Once upon a time, when a barman could be judged by the shape of his cocktail and not his mustache, I was one myself. To be honest, I liked it. It also gave me the chance to work with Junior Merino, who is the Yo-Yo Ma of bartending. This is before bars were filled with disgraced Lehman brothers hawking their homemade (and terrible) bitters. Junior and I had a good thing going.
One thing we wanted to push forward was that cocktails could be a seasonal food. Junior would come back from Mexico with cactus pear and obscure tobacco-flavored mezcal. I would go to the farmer’s market on the way to work. And right around this time of year—right between fall and winter drinks—we liked to mix up something to be thankful for.
Here’s a winner for Friday after Thanksgiving, when all are around and there’s plenty of food to find but not much going on in the kitchen. Bonus: if you’re trying to stay out of the kitchen you can mix it up in a crock pot and keep it warm.
(These drinks are always a delight, but beware of how you sweeten them. Therein lies your holiday hangover. Leave the sweeteners on the side for guests as you would coffee.)
Crock Pot Glueh-Fixe
1 bottle of red wine (may we suggest beaujolais?)
1 peeled orange
Pinch of cloves
4 cinnamon sticks
(optional) Dash of agave nectar
In all the snowy parts of Europe, they call this Glühwine. Zee Germans love it so much there is a brand of tea that is just the bag of spices called “Glühfix” as in “get your fix.” It’s easy to make, hard to mess up.
Sassafras Cider (Party Sized and Alcohol-Optional)
1 gallon apple cider
4 cinnamon sticks
1 stick of sassafras root
8oz maple syrup
Heat the cider in a nice big crockpot. Float the spices and wait until every single person in the house asks you what that delicious smell is. Mix an ounce or two of the bourbon in to taste on a mug-by-mug basis. The non-alcoholic version is suitable for children.
Sassafras is the original flavor of root beer. It comes from the root of a tree in Appalachia and farmers there are known to harvest it in the winter when their fields are resting. I get mine during derby season at the Lexington Farmer’s Market in Kentucky and store it year round.
4 squares Taza Semi-Sweet chocolate chunks (70% Dark)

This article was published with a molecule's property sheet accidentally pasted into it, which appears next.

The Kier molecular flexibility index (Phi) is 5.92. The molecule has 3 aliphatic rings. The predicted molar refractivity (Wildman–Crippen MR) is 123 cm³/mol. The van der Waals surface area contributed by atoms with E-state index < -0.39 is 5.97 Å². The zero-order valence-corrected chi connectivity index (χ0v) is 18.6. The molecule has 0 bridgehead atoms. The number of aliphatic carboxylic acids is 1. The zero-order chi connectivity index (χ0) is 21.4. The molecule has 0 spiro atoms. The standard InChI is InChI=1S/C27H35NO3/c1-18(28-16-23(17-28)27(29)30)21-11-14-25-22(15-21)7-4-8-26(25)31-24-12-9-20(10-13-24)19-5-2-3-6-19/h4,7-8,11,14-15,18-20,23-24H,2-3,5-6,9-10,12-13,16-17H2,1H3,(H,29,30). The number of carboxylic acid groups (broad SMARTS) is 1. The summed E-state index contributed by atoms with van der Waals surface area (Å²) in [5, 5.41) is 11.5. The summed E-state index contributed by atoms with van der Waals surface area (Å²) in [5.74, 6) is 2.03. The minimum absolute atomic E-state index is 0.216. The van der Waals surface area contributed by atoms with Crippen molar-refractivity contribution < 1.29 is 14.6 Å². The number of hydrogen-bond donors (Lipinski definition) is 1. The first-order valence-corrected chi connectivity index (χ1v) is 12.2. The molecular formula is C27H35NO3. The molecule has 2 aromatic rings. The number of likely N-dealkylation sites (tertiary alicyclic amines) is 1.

1/2 oz honey
8 oz hot water
Dash of cinnamon and cayenne
Mix all in mug to taste. This in itself is dairy- and gluten-free, or you can add a dab of Mascarpone Float below.
8oz tub mascarpone
Seeds of one fresh stick of vanilla
Scrape the seeds off the stick and mix directly in the tub. Add a little dab to your mug. Give it an ounce of cognac or — if you can’t find any Fireball without anti-freeze — try Rock & Rye. an old spicy staple making its way back after being sidelined as cough syrup during prohibition.
Now, if you’re ready for the master class, here are two from Chef Junior. The first one is equal parts reposado tequila and Castries Peanut Rum liqueur with a dash of Kahlua and Navan Vanilla cognac. Junior likes to float in it a coffee bean, star anise and a cinnamon stick as a swizzle. He also makes his own chocolate-coconut spray to give it a little lift. Here’s the cocktail equivalent of the part on the Food Network where seconds after they explain it they take pull a perfectly baked dish out of the oven:
1 1/2 oz tequila reposado
1 1/2 oz Castries
1 1/2 oz Kahlua
1 1/2 oz Kavan
Pour all ingredients in a shaker. Add ice, shake and strain into a martini glass. Garnish with a cinnamon stick, coffee bean and star anise. Spray with Junior Merino chocolate-coconut enhancer.
The second is mostly the same proportions as a margarita or sidecar only with VSOP Cognac, german apple-flavored Apfel liqueur and Dainzu elderflower-ginger syrup with a muddled apple.
1 1/2 oz date-infused VSOP Cognac
3/4 oz Berentzen Apple Liqueur
1/2 oz Dainzu elderflower-ginger Syrup
1/2 oz fresh lime juice
1/4 green apple, chopped
Muddle the elderflower-ginger syrup and apple in a mixing glass. Pour all the ingredients. Add ice, shake and strain over ice in a rocks glass rimmed with Junior Merino Maple Sugar-Mexican Chocolate Toasted Corn rimmer.